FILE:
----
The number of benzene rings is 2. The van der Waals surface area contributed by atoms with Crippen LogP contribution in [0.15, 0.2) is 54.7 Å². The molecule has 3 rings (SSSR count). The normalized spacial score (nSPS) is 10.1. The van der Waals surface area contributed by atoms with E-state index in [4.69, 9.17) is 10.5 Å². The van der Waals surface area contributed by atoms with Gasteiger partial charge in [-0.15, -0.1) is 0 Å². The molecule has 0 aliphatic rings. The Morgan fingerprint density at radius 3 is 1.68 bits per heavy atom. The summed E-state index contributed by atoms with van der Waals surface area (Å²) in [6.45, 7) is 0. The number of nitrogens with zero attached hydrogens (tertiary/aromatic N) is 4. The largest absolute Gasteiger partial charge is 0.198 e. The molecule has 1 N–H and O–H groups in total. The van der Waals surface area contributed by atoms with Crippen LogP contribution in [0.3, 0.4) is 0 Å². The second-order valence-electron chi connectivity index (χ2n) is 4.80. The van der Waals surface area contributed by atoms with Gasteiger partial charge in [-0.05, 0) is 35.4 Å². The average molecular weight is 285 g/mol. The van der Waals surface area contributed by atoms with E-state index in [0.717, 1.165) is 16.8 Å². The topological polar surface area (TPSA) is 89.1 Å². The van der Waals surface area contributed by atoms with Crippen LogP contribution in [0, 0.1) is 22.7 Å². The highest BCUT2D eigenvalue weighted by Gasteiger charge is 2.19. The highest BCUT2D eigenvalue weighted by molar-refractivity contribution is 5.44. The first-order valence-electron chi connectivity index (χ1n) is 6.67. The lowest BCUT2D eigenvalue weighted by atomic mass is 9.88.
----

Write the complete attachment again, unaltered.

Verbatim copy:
The number of benzene rings is 2. The van der Waals surface area contributed by atoms with Crippen LogP contribution in [0.15, 0.2) is 54.7 Å². The molecule has 3 rings (SSSR count). The normalized spacial score (nSPS) is 10.1. The van der Waals surface area contributed by atoms with E-state index in [4.69, 9.17) is 10.5 Å². The van der Waals surface area contributed by atoms with Gasteiger partial charge in [-0.15, -0.1) is 0 Å². The molecule has 0 aliphatic rings. The Morgan fingerprint density at radius 3 is 1.68 bits per heavy atom. The summed E-state index contributed by atoms with van der Waals surface area (Å²) in [6.45, 7) is 0. The number of nitrogens with zero attached hydrogens (tertiary/aromatic N) is 4. The largest absolute Gasteiger partial charge is 0.198 e. The molecule has 1 N–H and O–H groups in total. The van der Waals surface area contributed by atoms with Crippen LogP contribution in [0.3, 0.4) is 0 Å². The second-order valence-electron chi connectivity index (χ2n) is 4.80. The van der Waals surface area contributed by atoms with Gasteiger partial charge in [-0.05, 0) is 35.4 Å². The average molecular weight is 285 g/mol. The van der Waals surface area contributed by atoms with E-state index in [0.717, 1.165) is 16.8 Å². The topological polar surface area (TPSA) is 89.1 Å². The van der Waals surface area contributed by atoms with Crippen LogP contribution in [0, 0.1) is 22.7 Å². The highest BCUT2D eigenvalue weighted by Gasteiger charge is 2.19. The highest BCUT2D eigenvalue weighted by molar-refractivity contribution is 5.44. The first-order valence-electron chi connectivity index (χ1n) is 6.67. The lowest BCUT2D eigenvalue weighted by atomic mass is 9.88.